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EU, Egypt Bid to Lead Global Counterterrorism Body an Affront to Rights

Bloc Should Try to Block Cairo Membership Quest, Not Support It

An Egyptian intelligence security detail member stands guard near a banner showing President Abdel Fattah al-Sisi. © 2021 Mahmud Hams/AFP via Getty Images

The European Union (EU) may be about to present a joint bid with Egypt to co-lead the Global Counter-Terrorism Forum, a multilateral platform with far-reaching influence on global counterterrorism policy, according to a recently leaked document. Given Egypt’s abhorrent record of human rights violations in the name of counterterrorism, the EU should seriously reconsider its move.

Since President Abdel Fattah al-Sisi came to power in 2013, Egypt has become a human rights black hole. Security forces have severely repressed civil society and committed horrendous abuses against scores of human rights defenders, journalists, lawyers, protesters, opposition politicians, businesspeople, and families of activists, often groundlessly labelling them as “terrorists”.

Tens of thousands of real or perceived Muslim Brotherhood members have been jailed since the government outlawed the group as “terrorist” in 2013. Thousands of members were sentenced to long prison terms following grossly unfair mass trials before military courts. Other alleged dissidents didn’t make it to trial, as they were instead executed by security forces in operations poorly disguised as shootouts.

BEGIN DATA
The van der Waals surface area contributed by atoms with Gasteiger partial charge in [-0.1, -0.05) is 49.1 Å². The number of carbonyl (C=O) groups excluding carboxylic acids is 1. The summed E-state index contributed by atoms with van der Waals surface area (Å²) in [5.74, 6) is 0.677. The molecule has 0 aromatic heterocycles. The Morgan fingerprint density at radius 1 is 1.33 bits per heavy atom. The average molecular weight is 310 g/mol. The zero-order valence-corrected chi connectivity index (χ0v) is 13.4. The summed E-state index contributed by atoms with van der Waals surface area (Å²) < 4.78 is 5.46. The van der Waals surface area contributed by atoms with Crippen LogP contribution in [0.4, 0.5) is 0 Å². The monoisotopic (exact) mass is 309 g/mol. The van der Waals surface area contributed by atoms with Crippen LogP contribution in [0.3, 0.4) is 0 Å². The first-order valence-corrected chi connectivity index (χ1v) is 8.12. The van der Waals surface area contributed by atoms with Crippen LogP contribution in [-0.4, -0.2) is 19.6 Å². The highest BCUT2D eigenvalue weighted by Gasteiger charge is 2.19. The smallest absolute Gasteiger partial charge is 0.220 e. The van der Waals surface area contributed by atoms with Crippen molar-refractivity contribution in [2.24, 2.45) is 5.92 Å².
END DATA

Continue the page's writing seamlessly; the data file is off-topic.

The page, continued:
The Egyptian military’s campaign in North Sinai is replete with counterterrorism violations, some so severe, systematic, and widespread that they may amount to war crimes or crimes against humanity.

The EU itself has consistently but timidly raised concerns over Egypt’s human rights abuses in statements at the United Nations. However, its awareness of the country’s poor rights record hasn’t prevented the bloc from handing unconditional military, political, and economic support to Egypt’s abusive government.

Yet, the joint bid under consideration would go beyond the usual mere hypocrisy and dodgy backdoor deals: it would be an open affront to the peaceful Egyptian critics who have paid a high price for their efforts to secure human rights and a democratic future for their country, and whom the state has labelled as “terrorists” for daring to do so.

Rather than shamefully considering a joint bid with Egypt overlooking its miserable rights record, the EU should start taking meaningful action to address it, as Human Rights Watch and other NGOs, as well as the European Parliament, have urged. With a new UN Human Rights Council session approaching, intensifying efforts to create a long-overdue human rights monitoring and reporting mechanism on Egypt would be a good place to start.

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